Suppose that all people in the world are allocated only two characteristics over which they have (almost) no control: country of residence and income distribution within that country. Assume further that there is no migration. We show that more than one-half of variability in income of world population classified according to their household per capita in 1% income groups (by country) is accounted for by these two characteristics. The role of effort or luck cannot play a large role in explaining the global distribution of individual income.
He backs up his assumption of zero migration by pointing out:
Assignment to country is fate, decided at birth, for approximately 97% of the people in the world: less than 3% of the world's population lives in countries where they were not born.
And this graph from his paper is quite striking:
Here are the axes. Tom Davies, in the comments below, has it right:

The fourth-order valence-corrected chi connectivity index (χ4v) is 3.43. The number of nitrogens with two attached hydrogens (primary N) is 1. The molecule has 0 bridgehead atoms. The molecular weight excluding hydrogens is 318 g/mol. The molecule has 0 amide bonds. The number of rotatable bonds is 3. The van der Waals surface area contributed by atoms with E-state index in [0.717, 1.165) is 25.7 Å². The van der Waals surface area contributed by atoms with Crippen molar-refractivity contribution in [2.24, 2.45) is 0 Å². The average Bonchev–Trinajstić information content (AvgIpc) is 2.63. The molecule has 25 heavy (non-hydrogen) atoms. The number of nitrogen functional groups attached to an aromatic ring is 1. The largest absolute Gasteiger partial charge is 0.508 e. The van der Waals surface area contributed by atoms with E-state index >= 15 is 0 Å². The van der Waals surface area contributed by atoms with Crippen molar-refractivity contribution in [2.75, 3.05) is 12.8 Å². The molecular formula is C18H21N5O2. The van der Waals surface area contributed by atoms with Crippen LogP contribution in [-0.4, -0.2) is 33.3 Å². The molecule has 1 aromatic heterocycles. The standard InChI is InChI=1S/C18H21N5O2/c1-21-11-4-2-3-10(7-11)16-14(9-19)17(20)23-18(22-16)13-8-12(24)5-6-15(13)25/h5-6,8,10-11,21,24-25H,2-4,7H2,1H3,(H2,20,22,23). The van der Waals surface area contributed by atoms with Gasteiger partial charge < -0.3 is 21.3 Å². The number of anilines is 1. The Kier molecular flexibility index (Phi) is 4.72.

"The graph (for year 2008) shows on the horizontal axis a person's position in their own country's income distribution, and on the vertical axis, a person's position in global income distribution. Thus, the poorest Americans (points 1 or 2 on the horizontal axis have incomes that put them above the 50th percentile worldwide). Note that 12% of the richest Americans belong to the global top 1%."
Here's why I got it wrong: I was looking for an uploadable version and I went to the article I linked to. It turns out that it's a different graph: it's actually more informative than the one in the Review of Economics and Statistics. But the graphs tell the same story.
I found an uploadable version of the above graph here.
Do you notice a huge contradiction between the last sentence of the abstract and the whole message of his article?